Dressing for Interviews
After following the PA Forum (physicianassistantforum.com) for two decades, I can honestly say that one frequently asked question is, “Should I wear a suit to my interview?”
Maybe it’s because I’m old school, but I just don’t get this question. The cynical part of me wants to respond, “Well, everyone else will be wearing a suit to this professional interview, but you can probably wear jeans and pull it off!”
I know that most of you are not considering wearing jeans, but you may want to know if it’s okay to wear a sport coat and dress pants, or a grey suit versus a blue suit. Below I’m going to provide you with a complete list of what to wear to your PA school interview.
Remember, there are three components to the spoken message: the verbal component, the vocal component, and the visual component. The visual component counts for fifty-five percent of your message at your interview. When in doubt, dress up!
Remember that you are dressing for a professional interview and what you wear needs to be appropriate for the occasion. This means wearing a suit! It is not appropriate to “dress down” for your PA school interview, unless you want to give a negative impression as soon as you walk through the door. When in doubt, dress conservatively.
Wearing a “suit” means the whole package: a matching jacket and pants, dress shirt (preferably white,) tie, coordinating socks and dress shoes (shined.) A dark-colored suit with a light- colored tie is your best option.
You suit should be comfortable and fit you well so that you look and act your best. If your ten-year-old suit doesn’t fit well, invest in a new one.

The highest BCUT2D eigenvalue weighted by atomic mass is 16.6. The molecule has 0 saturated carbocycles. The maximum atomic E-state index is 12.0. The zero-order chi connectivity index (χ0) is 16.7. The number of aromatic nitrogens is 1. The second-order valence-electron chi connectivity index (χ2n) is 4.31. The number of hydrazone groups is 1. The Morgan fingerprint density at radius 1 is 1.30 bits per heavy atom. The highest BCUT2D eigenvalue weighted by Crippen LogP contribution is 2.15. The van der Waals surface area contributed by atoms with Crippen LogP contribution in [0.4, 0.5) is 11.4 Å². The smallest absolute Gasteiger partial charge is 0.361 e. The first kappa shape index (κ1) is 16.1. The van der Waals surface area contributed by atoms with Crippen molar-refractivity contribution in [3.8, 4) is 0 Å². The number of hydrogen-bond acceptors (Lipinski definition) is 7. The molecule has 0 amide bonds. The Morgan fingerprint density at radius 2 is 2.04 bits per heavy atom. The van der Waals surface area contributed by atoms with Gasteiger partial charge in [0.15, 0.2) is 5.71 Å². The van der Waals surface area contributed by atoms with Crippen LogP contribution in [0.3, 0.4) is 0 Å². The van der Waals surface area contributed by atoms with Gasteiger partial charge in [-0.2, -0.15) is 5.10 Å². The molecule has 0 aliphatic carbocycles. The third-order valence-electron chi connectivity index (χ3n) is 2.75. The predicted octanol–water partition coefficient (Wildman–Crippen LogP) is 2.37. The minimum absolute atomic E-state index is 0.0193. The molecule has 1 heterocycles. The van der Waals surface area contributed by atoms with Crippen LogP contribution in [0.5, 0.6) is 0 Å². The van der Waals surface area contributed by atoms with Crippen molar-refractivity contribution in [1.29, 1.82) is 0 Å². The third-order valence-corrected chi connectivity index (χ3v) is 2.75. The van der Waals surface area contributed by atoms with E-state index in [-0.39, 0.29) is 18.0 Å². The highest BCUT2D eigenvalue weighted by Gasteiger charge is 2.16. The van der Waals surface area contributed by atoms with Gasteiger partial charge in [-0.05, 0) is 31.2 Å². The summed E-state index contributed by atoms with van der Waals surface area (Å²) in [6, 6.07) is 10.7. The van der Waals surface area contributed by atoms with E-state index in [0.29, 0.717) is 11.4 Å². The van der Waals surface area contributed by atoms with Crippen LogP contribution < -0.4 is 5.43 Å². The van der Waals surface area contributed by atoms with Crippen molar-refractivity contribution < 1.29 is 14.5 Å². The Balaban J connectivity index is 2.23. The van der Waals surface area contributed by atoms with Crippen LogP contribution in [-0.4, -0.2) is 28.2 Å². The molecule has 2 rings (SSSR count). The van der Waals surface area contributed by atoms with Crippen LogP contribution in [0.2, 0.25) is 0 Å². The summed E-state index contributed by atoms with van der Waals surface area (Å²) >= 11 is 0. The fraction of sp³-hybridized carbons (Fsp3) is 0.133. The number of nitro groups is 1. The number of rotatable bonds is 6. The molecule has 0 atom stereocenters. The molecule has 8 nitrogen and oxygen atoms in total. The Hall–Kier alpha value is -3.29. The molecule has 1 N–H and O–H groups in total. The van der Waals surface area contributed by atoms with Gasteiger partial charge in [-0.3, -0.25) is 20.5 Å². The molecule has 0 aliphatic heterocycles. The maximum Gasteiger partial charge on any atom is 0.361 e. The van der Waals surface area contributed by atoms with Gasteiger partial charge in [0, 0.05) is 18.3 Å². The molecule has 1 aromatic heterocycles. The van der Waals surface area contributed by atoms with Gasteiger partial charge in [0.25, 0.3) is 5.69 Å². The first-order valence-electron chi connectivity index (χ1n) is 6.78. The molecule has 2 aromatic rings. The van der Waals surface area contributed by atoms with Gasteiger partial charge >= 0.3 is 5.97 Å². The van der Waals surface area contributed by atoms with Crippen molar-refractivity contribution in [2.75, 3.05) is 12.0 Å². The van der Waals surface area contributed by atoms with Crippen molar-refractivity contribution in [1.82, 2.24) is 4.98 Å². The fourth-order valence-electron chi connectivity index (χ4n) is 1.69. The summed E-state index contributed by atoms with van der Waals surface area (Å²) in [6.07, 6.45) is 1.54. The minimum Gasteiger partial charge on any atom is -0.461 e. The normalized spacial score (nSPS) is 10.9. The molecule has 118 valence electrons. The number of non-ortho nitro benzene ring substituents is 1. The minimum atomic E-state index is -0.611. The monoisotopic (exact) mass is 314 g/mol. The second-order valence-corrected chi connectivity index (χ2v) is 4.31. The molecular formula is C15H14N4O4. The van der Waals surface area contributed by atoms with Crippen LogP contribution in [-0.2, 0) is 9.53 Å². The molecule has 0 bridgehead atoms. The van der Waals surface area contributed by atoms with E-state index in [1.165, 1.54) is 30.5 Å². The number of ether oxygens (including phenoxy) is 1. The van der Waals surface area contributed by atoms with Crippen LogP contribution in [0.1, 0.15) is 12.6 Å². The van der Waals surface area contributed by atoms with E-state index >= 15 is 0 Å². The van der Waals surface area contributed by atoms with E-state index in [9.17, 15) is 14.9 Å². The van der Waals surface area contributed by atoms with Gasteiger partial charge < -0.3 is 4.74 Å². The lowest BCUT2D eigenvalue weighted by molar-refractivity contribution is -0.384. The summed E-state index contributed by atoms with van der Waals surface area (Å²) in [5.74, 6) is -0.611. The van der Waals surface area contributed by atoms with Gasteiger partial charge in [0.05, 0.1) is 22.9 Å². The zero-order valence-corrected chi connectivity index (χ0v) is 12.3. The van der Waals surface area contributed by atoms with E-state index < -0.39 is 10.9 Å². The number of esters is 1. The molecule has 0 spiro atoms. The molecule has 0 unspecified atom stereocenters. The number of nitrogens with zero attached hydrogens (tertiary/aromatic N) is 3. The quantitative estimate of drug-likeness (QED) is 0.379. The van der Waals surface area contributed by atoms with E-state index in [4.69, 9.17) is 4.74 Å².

Avoid loud colors and flashy ties.
Your clothing she be neat, clean, and freshly pressed. I recommend you keep your suit, tie, and shirt in the dry-cleaning package until the morning of your interview. Be sure to shower, shave, and wear deodorant the morning of your interview. Do not wear cologne or aftershave, and certainly do not smoke before your interview.
Make sure you have fresh breath. Brush your teeth before your interview, and don’t eat before the interview.
Your hair should be neat, clean, and conservative.
Shoes should be well-polished, in good condition, and the appropriate color to match your suit.
Be sure to shave before the interview. If you have a mustache or beard, it should be trimmed and neat looking.
Wear a suit with a skirt or pants.
Your suit should be comfortable and fit well.
Your suit should be simple and dark in color. Anything tight, bright, short, or sheer should absolutely be avoided. Interviewers notice everything, and if your skirt is too short it could work against you. If you have any doubts about the length of your skirt, it’s probably too short. Knee-length skirts are recommended. Very long skirts are also considered too trendy for an interview.
Wear a conservative blouse with your suit. Do not wear bright colors, animal prints, or anything lacy, sheer, or low-cut.
Make-up and nail polish should be understated and flattering; shades that are neutral to your skin tone are generally advisable. Avoid bright or unusual colors or very long nails.
Keep jewelry and hair accessories to a minimum, and stick to those that are not flashy, distracting, or shiny. Only one ring per hand.
Shoes should be conservative and low-healed. They should be in good shape, and well shined. Don’t wear shoes with an open toe or back; any shoes that you would wear on a date or to a club are probably inappropriate. A basic pump is flattering, versatile, and will stay in style forever.
Your hose should be neutral (matched to your skin tone.) Carry an extra pair of hose in case you rip the ones you have on.
Your clothes should be neat, clean, and freshly pressed.
Shower on the morning of your interview. Wear deodorant, but no perfume; your interviewer may be allergic.
Brush your teeth in the morning, and don’t eat, drink, or smoke afterward.
Your hair should be neat, clean, and conservatively styled. Banana clips, bright colored scrunchies or elastics, and cheerleader-type ponytails look out of place with a suit. You may consider wearing an updo, pull it back into a low ponytail, or wear a barrette. The idea is to look polished and professional, not to advertise what a creative genius your hairdresser is.
For more information on the PA school interview process, visit my website at andrewrodican.com
Andrew J. Rodican, PA-C